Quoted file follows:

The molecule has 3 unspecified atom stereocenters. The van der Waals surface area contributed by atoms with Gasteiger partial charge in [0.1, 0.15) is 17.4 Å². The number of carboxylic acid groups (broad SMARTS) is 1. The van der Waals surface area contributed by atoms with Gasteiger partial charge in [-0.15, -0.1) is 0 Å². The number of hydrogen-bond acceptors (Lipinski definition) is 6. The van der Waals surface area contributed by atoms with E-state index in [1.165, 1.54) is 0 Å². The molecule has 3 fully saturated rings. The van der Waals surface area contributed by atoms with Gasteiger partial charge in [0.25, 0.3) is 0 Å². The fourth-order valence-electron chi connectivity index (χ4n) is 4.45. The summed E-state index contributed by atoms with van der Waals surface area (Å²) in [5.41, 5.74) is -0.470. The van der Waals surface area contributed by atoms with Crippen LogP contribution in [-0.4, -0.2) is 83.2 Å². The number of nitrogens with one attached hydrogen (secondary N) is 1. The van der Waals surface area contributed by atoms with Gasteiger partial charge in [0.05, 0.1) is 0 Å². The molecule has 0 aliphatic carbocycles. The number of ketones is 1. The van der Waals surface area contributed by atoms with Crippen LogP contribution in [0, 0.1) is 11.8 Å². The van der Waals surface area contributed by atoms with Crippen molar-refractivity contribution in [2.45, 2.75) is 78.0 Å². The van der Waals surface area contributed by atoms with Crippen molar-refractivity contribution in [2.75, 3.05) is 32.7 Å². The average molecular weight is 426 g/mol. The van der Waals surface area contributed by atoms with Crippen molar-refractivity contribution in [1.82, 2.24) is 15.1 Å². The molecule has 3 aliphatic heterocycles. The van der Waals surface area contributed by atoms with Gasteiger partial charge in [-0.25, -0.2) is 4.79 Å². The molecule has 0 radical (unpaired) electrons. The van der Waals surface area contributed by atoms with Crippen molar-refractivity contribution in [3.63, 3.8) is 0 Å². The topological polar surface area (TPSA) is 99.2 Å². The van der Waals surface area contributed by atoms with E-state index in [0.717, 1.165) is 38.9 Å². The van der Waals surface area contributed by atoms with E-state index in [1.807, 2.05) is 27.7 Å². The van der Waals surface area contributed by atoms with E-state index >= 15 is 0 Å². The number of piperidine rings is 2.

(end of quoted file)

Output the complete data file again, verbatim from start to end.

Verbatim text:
The molecule has 3 unspecified atom stereocenters. The van der Waals surface area contributed by atoms with Gasteiger partial charge in [0.1, 0.15) is 17.4 Å². The number of carboxylic acid groups (broad SMARTS) is 1. The van der Waals surface area contributed by atoms with Gasteiger partial charge in [-0.15, -0.1) is 0 Å². The number of hydrogen-bond acceptors (Lipinski definition) is 6. The van der Waals surface area contributed by atoms with E-state index in [1.165, 1.54) is 0 Å². The molecule has 3 fully saturated rings. The van der Waals surface area contributed by atoms with Gasteiger partial charge in [0.25, 0.3) is 0 Å². The fourth-order valence-electron chi connectivity index (χ4n) is 4.45. The summed E-state index contributed by atoms with van der Waals surface area (Å²) in [5.41, 5.74) is -0.470. The van der Waals surface area contributed by atoms with Crippen LogP contribution in [-0.4, -0.2) is 83.2 Å². The number of nitrogens with one attached hydrogen (secondary N) is 1. The van der Waals surface area contributed by atoms with Gasteiger partial charge in [0.05, 0.1) is 0 Å². The molecule has 0 aliphatic carbocycles. The number of ketones is 1. The van der Waals surface area contributed by atoms with Crippen LogP contribution in [0, 0.1) is 11.8 Å². The van der Waals surface area contributed by atoms with Crippen molar-refractivity contribution in [2.45, 2.75) is 78.0 Å². The van der Waals surface area contributed by atoms with Crippen molar-refractivity contribution in [2.75, 3.05) is 32.7 Å². The average molecular weight is 426 g/mol. The van der Waals surface area contributed by atoms with Crippen molar-refractivity contribution in [1.82, 2.24) is 15.1 Å². The molecule has 3 aliphatic heterocycles. The van der Waals surface area contributed by atoms with Gasteiger partial charge in [-0.25, -0.2) is 4.79 Å². The molecule has 0 radical (unpaired) electrons. The van der Waals surface area contributed by atoms with Crippen molar-refractivity contribution in [3.63, 3.8) is 0 Å². The topological polar surface area (TPSA) is 99.2 Å². The van der Waals surface area contributed by atoms with E-state index in [0.717, 1.165) is 38.9 Å². The van der Waals surface area contributed by atoms with E-state index in [1.807, 2.05) is 27.7 Å². The van der Waals surface area contributed by atoms with E-state index >= 15 is 0 Å². The number of piperidine rings is 2.